Most software projects are part of a larger scope, even if we are the sole developer. Somebody has to test it, and there are usually organizational standards that must be adhered to. In any case, you will spend a fair amount of time developing according to the rules of the organization (“the process”) rather than the way you would do it naturally if it was an individual project just for yourself. Whenever the way that you would develop software naturally conflicts with “the process,” the more you have to slow down and think about the correct next step and the greater the usability problem.

With traditional development, there is generally much more process to cope with the greater complexity of trying to develop a much larger increment of functionality over a much longer time period. Because of the large gap between how one would develop software on one’s own and how one develops software as part of a much larger process, the steps in the process are often counter-intuitive and thus it is much harder to establish a natural rhythm.

It is hard to know what to do next if you aren’t sure where you are. Visibility is akin to project status. Do you feel like you know exactly where you are and what to do next at every step of the process? Or do you feel pulled in a million different directions at once and lose track of what you’ve already done and what you need to do next? If you do feel like you’ve finally “got” how software is developed in your organization, how long did it take to get to that point?

In a traditional project, it is almost impossible to see at a glance what the real project status and progress are. You know that you won’t really know until sometime after code freeze. In an Agile project, the next milestone is much closer, so it is much simpler to see where you are. Granted, if your real goal is six iterations out, you don’t have the same sort of visibility into the next five iterations, but the chances of risks hiding out until code freeze is substantially reduced.

The Usability of the Software Development Process
Based on just these few criteria, it is clear that traditional software development suffers from poor usability and hinders the ability of otherwise competent people to get their work done. While it is true that people can succeed on projects that have very long timeframes and involve a high degree of stress at the end, that mode of working does not align well with our strengths as human beings.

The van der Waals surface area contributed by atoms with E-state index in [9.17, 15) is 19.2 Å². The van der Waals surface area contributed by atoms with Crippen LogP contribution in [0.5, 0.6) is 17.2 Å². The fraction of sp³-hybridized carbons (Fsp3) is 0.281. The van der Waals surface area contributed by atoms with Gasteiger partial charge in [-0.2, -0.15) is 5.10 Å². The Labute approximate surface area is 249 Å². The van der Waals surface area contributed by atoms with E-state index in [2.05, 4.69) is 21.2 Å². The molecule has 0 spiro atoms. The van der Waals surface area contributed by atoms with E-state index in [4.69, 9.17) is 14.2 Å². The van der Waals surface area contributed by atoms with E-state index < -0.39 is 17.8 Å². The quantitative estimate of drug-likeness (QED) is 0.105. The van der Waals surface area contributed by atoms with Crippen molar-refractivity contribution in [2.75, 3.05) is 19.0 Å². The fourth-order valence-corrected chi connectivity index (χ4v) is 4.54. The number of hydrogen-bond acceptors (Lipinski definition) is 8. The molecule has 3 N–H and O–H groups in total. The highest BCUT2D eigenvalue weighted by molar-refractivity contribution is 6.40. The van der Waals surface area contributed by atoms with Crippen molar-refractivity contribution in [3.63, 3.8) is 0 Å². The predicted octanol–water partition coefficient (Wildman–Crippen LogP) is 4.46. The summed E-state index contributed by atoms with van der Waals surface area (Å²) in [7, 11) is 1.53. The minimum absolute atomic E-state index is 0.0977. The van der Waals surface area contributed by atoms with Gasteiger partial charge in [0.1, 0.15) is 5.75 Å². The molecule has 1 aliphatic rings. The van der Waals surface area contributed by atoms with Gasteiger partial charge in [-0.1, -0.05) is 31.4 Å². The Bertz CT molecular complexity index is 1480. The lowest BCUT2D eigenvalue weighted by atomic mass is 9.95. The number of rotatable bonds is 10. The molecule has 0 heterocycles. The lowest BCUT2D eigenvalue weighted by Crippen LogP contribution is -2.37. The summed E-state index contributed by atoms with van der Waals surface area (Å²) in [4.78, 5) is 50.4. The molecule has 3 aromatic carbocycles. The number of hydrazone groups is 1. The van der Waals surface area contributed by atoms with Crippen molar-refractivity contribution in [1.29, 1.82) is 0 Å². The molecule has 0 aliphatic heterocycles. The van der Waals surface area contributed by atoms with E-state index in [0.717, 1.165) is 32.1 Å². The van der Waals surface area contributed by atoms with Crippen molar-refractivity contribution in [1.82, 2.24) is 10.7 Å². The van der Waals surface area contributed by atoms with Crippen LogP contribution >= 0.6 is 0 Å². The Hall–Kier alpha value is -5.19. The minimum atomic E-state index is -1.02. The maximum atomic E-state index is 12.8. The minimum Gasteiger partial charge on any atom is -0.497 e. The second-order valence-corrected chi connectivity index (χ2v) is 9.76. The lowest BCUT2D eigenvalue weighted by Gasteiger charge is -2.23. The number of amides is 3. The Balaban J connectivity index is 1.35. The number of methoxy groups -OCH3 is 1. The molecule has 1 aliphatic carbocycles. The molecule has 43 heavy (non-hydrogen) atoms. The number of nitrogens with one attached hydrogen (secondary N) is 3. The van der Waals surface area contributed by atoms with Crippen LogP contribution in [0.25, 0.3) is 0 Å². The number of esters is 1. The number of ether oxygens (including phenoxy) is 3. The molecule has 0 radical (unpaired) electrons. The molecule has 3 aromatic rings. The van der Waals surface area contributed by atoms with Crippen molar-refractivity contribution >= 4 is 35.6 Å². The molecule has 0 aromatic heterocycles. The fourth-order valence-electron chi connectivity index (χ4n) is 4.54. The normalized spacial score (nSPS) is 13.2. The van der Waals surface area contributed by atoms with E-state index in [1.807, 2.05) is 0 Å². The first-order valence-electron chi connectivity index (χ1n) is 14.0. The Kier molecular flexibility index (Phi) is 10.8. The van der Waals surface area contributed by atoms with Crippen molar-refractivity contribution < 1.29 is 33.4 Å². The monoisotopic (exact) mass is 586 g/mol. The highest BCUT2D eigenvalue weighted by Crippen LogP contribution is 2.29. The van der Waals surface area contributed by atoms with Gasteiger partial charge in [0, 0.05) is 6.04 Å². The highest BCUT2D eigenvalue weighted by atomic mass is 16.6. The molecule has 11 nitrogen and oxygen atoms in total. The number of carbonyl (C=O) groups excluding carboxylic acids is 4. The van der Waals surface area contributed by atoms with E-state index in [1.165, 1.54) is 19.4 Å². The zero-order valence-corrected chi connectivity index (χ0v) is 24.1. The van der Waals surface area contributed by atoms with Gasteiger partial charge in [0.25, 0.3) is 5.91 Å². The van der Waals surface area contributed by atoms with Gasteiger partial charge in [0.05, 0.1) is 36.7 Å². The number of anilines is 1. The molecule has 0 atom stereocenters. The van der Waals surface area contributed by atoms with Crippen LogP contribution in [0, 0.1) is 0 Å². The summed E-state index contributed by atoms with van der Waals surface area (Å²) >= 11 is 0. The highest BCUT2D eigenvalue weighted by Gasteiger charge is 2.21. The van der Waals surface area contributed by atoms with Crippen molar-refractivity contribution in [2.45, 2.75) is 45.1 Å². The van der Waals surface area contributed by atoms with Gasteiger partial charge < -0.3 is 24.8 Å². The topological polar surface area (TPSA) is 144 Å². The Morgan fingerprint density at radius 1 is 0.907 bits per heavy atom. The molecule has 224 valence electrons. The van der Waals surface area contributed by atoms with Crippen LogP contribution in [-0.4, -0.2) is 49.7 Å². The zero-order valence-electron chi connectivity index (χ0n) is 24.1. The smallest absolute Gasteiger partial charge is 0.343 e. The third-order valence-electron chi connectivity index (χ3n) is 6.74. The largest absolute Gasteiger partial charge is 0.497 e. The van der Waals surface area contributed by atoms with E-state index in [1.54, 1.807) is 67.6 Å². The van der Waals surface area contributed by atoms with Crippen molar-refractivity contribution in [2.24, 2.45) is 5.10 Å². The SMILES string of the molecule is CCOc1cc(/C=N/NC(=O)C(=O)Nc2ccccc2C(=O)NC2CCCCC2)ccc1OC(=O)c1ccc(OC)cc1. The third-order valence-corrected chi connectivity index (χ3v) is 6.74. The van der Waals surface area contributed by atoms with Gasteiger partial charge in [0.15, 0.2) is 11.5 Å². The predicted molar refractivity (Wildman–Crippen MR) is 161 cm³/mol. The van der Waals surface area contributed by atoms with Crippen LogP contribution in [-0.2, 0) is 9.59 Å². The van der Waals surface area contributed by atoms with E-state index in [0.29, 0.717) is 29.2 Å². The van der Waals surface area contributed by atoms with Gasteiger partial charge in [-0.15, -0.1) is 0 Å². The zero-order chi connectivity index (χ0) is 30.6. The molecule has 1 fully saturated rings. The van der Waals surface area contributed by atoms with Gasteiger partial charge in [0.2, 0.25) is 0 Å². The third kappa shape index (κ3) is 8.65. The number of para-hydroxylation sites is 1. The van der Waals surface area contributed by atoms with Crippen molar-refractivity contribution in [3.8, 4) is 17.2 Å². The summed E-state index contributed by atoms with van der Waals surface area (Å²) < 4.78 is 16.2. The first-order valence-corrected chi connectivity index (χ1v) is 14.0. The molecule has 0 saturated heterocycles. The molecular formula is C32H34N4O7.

People are much more productive and much less prone to error when they work at a constant and sustainable pace. This also means that when there are unforeseen circumstances, people are more likely to be able to respond well.

Agile Development provides frequent feedback via short iterations, a simple process which is more in keeping with natural human rhythms and capabilities, and significantly more visibility into project status and progress. This creates a highly usable and people-oriented software development environment.

Next: It is Not the Bug That Bends, it is Ourselves

Wednesday, April 23, 2008

How Agile Works in a Nutshell

Yet Another Fad
We’ve heard it all before. The Segway, UML, Virtual Reality, TQM, object-oriented databases, Artificial Intelligence. Agile’s no different, right? Just the latest fad? That’s what I thought.

Back in 2005 at the SD Best Practices conference, I had my first run-in with Agile development. At a speaker’s reception, my blissful ignorance of Agile came to an end. I was surrounded by Agilists. They looked perfectly normal to me, but then they started to talk about the advantages of keeping track of requirements on 3x5 cards, pair programming, and lots of other crazy sounding stuff.

3x5 cards! Are you kidding me? What is this, the seventies? How can people who make a living writing software advocate the use of 3x5 cards? And what about pair programming? Two people sitting together all day sharing the same keyboard and mouse switching between coding and sitting on their hands, having to hear phone calls about the results of medical tests. Yuck!

I wasn’t just skeptical, I was outraged that all these people were trying to push this nonsense. Keep in mind that I work at a company that provides software tools to companies that are looking to improve their process. On the surface, Agile seems to be diametrically opposed to that. I felt that it was time for somebody to step forward and do something about it. I nominated myself. To gather evidence I read the books, talked to the experts, and attended the seminars. But then one day a funny thing happened. I had an aha moment and I realized there might actually be something of value buried under all of the rhetoric.

To illustrate what I realized, let's compare traditional development and Agile development using a typical development scenario.

Next: Traditional Development Scenario